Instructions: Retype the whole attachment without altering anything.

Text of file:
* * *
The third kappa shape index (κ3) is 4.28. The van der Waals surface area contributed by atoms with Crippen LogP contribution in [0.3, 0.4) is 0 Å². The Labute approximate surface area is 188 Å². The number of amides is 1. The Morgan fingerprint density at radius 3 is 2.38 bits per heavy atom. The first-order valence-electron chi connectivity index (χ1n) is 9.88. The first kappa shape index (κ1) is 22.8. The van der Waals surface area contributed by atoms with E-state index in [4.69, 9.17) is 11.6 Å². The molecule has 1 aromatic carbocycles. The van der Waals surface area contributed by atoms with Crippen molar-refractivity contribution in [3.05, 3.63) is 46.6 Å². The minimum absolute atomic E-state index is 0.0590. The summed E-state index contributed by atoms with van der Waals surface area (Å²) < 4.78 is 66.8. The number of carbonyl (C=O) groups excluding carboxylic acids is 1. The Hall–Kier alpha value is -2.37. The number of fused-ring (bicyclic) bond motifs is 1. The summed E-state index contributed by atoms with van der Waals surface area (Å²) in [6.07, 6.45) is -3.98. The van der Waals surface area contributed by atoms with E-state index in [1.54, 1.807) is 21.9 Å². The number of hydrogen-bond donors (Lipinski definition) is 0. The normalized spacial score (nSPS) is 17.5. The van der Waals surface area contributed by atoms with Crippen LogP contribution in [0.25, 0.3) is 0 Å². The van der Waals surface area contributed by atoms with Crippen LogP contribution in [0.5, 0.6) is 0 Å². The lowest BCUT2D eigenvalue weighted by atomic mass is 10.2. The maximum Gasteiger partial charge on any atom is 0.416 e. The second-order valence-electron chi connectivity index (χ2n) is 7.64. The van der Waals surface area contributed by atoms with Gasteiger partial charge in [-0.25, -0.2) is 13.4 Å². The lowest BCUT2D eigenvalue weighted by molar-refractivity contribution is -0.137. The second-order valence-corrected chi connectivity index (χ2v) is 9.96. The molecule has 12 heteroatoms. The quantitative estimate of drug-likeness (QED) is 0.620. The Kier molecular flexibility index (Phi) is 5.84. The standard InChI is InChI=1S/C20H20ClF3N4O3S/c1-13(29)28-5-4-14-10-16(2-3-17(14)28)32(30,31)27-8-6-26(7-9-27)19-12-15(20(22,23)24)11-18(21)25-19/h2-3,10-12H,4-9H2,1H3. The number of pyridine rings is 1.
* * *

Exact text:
The third kappa shape index (κ3) is 4.28. The van der Waals surface area contributed by atoms with Crippen LogP contribution in [0.3, 0.4) is 0 Å². The Labute approximate surface area is 188 Å². The number of amides is 1. The Morgan fingerprint density at radius 3 is 2.38 bits per heavy atom. The first-order valence-electron chi connectivity index (χ1n) is 9.88. The first kappa shape index (κ1) is 22.8. The van der Waals surface area contributed by atoms with E-state index in [4.69, 9.17) is 11.6 Å². The molecule has 1 aromatic carbocycles. The van der Waals surface area contributed by atoms with Crippen molar-refractivity contribution in [3.05, 3.63) is 46.6 Å². The minimum absolute atomic E-state index is 0.0590. The summed E-state index contributed by atoms with van der Waals surface area (Å²) < 4.78 is 66.8. The number of carbonyl (C=O) groups excluding carboxylic acids is 1. The Hall–Kier alpha value is -2.37. The number of fused-ring (bicyclic) bond motifs is 1. The summed E-state index contributed by atoms with van der Waals surface area (Å²) in [6.07, 6.45) is -3.98. The van der Waals surface area contributed by atoms with E-state index in [1.54, 1.807) is 21.9 Å². The number of hydrogen-bond donors (Lipinski definition) is 0. The normalized spacial score (nSPS) is 17.5. The van der Waals surface area contributed by atoms with Crippen LogP contribution in [0.25, 0.3) is 0 Å². The van der Waals surface area contributed by atoms with Crippen LogP contribution in [0.5, 0.6) is 0 Å². The lowest BCUT2D eigenvalue weighted by atomic mass is 10.2. The maximum Gasteiger partial charge on any atom is 0.416 e. The second-order valence-electron chi connectivity index (χ2n) is 7.64. The van der Waals surface area contributed by atoms with Gasteiger partial charge in [-0.25, -0.2) is 13.4 Å². The lowest BCUT2D eigenvalue weighted by molar-refractivity contribution is -0.137. The second-order valence-corrected chi connectivity index (χ2v) is 9.96. The molecule has 12 heteroatoms. The quantitative estimate of drug-likeness (QED) is 0.620. The Kier molecular flexibility index (Phi) is 5.84. The standard InChI is InChI=1S/C20H20ClF3N4O3S/c1-13(29)28-5-4-14-10-16(2-3-17(14)28)32(30,31)27-8-6-26(7-9-27)19-12-15(20(22,23)24)11-18(21)25-19/h2-3,10-12H,4-9H2,1H3. The number of pyridine rings is 1.